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title:“Notes on Debates by John Lansing”
date written:1787-6-30

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"Notes on Debates by John Lansing." Supplement to Max Farrand's The Records of the Federal Convention of 1787. Ed. James H. Hutson. New Haven: Yale University Press, 1987. 131-32. Print.

Notes on Debates by John Lansing (June 30, 1787)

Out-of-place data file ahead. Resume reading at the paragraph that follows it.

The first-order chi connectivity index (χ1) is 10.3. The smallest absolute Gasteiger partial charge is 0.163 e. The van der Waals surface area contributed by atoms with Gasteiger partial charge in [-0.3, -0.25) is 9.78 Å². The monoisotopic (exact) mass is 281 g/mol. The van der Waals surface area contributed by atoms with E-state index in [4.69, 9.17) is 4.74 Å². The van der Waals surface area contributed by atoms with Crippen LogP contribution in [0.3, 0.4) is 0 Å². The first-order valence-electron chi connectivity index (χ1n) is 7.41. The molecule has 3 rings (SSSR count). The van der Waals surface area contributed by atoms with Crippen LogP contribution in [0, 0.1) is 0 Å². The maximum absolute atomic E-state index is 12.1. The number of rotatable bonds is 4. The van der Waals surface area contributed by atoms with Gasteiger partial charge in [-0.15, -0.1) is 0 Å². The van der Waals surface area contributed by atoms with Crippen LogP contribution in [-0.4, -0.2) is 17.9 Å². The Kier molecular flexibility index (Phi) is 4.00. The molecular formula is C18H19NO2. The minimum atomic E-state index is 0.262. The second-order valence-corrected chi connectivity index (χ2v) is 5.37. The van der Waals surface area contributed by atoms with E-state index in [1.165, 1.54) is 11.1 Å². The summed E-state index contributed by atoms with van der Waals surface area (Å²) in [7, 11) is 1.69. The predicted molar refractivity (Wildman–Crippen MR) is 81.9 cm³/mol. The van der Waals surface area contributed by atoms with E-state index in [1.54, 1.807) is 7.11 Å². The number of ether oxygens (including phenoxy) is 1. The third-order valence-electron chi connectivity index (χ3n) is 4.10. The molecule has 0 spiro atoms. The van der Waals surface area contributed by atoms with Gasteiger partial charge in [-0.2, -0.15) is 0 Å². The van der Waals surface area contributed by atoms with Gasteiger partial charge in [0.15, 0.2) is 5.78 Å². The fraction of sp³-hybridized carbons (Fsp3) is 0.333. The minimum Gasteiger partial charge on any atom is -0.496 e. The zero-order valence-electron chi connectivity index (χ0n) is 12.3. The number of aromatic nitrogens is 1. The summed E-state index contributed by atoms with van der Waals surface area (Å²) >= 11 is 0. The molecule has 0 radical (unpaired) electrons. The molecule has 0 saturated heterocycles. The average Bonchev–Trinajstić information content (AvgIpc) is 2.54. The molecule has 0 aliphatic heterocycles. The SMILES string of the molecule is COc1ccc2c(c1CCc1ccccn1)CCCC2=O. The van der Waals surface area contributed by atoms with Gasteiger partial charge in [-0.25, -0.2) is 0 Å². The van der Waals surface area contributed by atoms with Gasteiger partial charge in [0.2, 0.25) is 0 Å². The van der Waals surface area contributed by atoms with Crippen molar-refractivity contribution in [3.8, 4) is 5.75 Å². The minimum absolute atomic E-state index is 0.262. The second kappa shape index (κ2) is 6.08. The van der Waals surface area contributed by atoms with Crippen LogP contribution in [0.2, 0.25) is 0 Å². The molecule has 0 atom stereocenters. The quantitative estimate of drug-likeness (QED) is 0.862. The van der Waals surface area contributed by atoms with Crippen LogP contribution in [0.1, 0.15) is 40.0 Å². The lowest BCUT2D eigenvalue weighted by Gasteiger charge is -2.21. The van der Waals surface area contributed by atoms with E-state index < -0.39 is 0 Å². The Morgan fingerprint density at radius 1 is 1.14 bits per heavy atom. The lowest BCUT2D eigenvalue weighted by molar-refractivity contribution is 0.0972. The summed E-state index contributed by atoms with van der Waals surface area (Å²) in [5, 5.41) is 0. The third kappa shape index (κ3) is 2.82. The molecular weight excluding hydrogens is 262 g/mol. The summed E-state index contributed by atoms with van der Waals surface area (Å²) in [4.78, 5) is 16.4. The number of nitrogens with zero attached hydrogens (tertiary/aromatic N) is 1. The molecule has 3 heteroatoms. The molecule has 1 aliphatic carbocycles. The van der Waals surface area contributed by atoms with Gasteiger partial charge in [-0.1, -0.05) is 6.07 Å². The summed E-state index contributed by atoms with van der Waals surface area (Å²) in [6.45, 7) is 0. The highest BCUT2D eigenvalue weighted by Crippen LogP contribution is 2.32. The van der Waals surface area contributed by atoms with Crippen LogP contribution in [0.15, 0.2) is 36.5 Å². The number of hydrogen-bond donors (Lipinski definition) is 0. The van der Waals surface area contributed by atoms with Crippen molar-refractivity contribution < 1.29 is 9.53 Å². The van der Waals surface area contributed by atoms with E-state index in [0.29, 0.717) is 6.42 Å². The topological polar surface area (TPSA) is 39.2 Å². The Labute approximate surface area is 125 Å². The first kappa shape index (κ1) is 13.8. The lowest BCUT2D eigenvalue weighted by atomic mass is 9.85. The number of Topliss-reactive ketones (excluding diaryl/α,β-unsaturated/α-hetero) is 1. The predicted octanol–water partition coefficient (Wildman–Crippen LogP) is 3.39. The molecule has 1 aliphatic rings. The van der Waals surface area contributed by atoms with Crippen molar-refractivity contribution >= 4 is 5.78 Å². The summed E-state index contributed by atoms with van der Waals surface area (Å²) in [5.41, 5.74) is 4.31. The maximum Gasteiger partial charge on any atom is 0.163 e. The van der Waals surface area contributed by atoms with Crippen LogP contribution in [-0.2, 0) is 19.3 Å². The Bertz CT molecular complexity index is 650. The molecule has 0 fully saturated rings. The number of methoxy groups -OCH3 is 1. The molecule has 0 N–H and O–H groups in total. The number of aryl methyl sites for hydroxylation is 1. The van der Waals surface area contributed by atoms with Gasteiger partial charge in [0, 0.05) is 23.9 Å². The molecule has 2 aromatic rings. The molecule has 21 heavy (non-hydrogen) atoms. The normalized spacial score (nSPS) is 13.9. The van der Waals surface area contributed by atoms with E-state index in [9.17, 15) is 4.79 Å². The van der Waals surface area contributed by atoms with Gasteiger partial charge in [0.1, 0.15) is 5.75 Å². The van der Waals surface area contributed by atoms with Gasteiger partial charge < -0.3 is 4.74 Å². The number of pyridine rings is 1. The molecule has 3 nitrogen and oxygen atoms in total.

Mr. Hamilton left Town this Morning. Brearly—moves that President write to Executive of New Hampshire to send Delegation. Question. New York and New Jersey Ayes-5 Noes I divided. Each State shall have equal Vote.—Wilson—Gentlemen have declared the Reluctance of Eastern States to acceed to national Government.—If a Minority are inclined to separate it never can be on stronger or better Principles. State of Votes now as 22 to go—Shall the one fourth controul the Remainder. Can we forget for whom we form Governments—for Men not imaginary Beings called States. Elseworth—On this Occasion each State has only a preventive Vote— the Minority is not to govern but to prevent its own Destruction—this is not novel—it is useful. It is said the Equality of Suffrage has embarrassed us—Can Gentleman Instance salutary Measure being lost by not having a Majority of States in its Favor. Rhode Island did not defeat Impost under Confederation. If Security be the principal Object of the great States they have it here. All the Reason in favor of national Government founded on Ideas of State Interests having too powerful Operation—as they are permitted to exist they must still influence. Madison—Equality of Representation was dictated by the Necessity of the Times. The larger States cannot be safe unless they have a greater Share in Government. Connecticut has shewn a Disregard to her fœderal Compact—She has declined complying with Requisition. Elseworth—That Connecticut has not complied with Requisition is owing to her superior Exertions during the War—to keep her Regiments compleat she incurred an enormous Expence—She was exhausted—that was Reason of Delinquency. Sherman—That Legislature of Connecticut did not comply with Requisition is no Impeachment of Congress. If the Argument is to have any Weight shew that the State frustrated it in Congress. Davie-90 Members are proposed for Senate—As States accede the Numbers will be much increased—this will embarrass—they ought to be less. The Preservation of the State Governments is the only Object of Confederation. but if each State has a single Vote it will defeat the whole System. Wilson—he subscribes to Justice of Davies Remark—the Senate ought to consist of a few. In apportioning Representation he will agree that every 100,000 Persons shall be represented by one Member and that every State having less should have one. Franklin—We must do like a Joiner in making a Table—take off the Protuberances—pare the different Opinions to a common Standard. He has prepared a Proposition with that Intention—Each State ought to have a certain Number of Votes in Senate. On some Occasions an Equality of Suffrage to be admitted in States, in others to be apportioned. but thinks Equality is inequitable. In the last War the U. States and King of France had not an equal Vote in the Disposition of the Money expended for common Defence! King—Every Vice of the present System will be perpetuated by adopting Amendment—We subject our minds to imaginary Evils—Is much affected—has heard no Arguments in Favor of it. Dayton—If Gentlemen will substitute Declamation for Argument it is not surprising that they are unattended to—A Number of Reasons forcible in their Nature have been assigned in Favor of Amendment—they have not been answered. He is convinced this can never receive Approbation of the People. Bedford—Will rather agree to consolidate Government than apportion Representation unequally. Ambition and Avarice influences us—We represent the different Interests of our States—the larger States wish to aggrandize themselves at the Expence of the others. The Language of the greater States is give us Power we will exert it for your Benefit. If a Combination does not destroy us a Rivalship of the large States will. The smaller States are entrapped—you get a Representation under one View you give into another. Is a Breach of the Union so trifling as to be told with a Smile—that a few States will confederate—they dare not—It is only calculated to intimidate. The People expect an Amendment of the Confederation—they will be surprised at our System—they are not ripe for it.1 King—When Scotland and England united the same Arguments were adduced—Their Rights however still exist. If there is a Power which from its Prevalence may absorb all others, it will have that Effect whether you confederate or not. Adjourned till Monday next.

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